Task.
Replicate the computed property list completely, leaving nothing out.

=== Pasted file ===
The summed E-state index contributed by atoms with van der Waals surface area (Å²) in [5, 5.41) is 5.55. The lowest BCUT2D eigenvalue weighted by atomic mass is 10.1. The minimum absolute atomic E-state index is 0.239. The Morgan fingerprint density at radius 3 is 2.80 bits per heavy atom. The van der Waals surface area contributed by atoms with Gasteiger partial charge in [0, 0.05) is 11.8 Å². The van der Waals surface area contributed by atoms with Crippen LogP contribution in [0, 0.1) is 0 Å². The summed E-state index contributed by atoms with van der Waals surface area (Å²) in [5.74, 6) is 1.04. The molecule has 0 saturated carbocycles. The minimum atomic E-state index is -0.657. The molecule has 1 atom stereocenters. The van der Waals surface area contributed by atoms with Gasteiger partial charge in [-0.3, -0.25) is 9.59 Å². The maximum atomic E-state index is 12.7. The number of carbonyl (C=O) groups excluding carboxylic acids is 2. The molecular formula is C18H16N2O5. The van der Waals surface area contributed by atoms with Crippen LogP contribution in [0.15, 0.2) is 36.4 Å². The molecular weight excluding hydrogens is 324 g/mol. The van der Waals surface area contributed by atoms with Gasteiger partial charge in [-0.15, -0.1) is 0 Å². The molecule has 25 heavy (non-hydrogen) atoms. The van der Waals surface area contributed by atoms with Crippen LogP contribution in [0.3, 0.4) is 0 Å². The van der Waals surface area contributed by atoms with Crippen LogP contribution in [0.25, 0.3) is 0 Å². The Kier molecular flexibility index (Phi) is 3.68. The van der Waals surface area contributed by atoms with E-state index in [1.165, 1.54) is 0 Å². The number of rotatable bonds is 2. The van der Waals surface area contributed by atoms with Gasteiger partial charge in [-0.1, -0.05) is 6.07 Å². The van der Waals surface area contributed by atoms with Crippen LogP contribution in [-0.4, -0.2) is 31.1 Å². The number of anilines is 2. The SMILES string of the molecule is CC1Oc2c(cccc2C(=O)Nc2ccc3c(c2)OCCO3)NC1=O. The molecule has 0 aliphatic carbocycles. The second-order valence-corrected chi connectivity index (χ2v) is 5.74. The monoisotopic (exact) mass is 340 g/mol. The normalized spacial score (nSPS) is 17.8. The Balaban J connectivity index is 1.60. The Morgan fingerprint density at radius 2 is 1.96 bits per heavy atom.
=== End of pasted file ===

The summed E-state index contributed by atoms with van der Waals surface area (Å²) in [5, 5.41) is 5.55. The lowest BCUT2D eigenvalue weighted by atomic mass is 10.1. The minimum absolute atomic E-state index is 0.239. The Morgan fingerprint density at radius 3 is 2.80 bits per heavy atom. The van der Waals surface area contributed by atoms with Gasteiger partial charge in [0, 0.05) is 11.8 Å². The van der Waals surface area contributed by atoms with Crippen LogP contribution in [0, 0.1) is 0 Å². The summed E-state index contributed by atoms with van der Waals surface area (Å²) in [5.74, 6) is 1.04. The molecule has 0 saturated carbocycles. The minimum atomic E-state index is -0.657. The molecule has 1 atom stereocenters. The van der Waals surface area contributed by atoms with Gasteiger partial charge in [-0.3, -0.25) is 9.59 Å². The maximum atomic E-state index is 12.7. The number of carbonyl (C=O) groups excluding carboxylic acids is 2. The molecular formula is C18H16N2O5. The van der Waals surface area contributed by atoms with Crippen LogP contribution in [0.15, 0.2) is 36.4 Å². The molecular weight excluding hydrogens is 324 g/mol. The van der Waals surface area contributed by atoms with Gasteiger partial charge in [-0.15, -0.1) is 0 Å². The molecule has 25 heavy (non-hydrogen) atoms. The van der Waals surface area contributed by atoms with Crippen LogP contribution in [0.3, 0.4) is 0 Å². The van der Waals surface area contributed by atoms with Crippen LogP contribution in [0.25, 0.3) is 0 Å². The Kier molecular flexibility index (Phi) is 3.68. The van der Waals surface area contributed by atoms with E-state index in [1.165, 1.54) is 0 Å². The number of rotatable bonds is 2. The van der Waals surface area contributed by atoms with Gasteiger partial charge in [-0.1, -0.05) is 6.07 Å². The van der Waals surface area contributed by atoms with Crippen LogP contribution in [-0.4, -0.2) is 31.1 Å². The number of anilines is 2. The SMILES string of the molecule is CC1Oc2c(cccc2C(=O)Nc2ccc3c(c2)OCCO3)NC1=O. The molecule has 0 aliphatic carbocycles. The second-order valence-corrected chi connectivity index (χ2v) is 5.74. The monoisotopic (exact) mass is 340 g/mol. The normalized spacial score (nSPS) is 17.8. The Balaban J connectivity index is 1.60. The Morgan fingerprint density at radius 2 is 1.96 bits per heavy atom.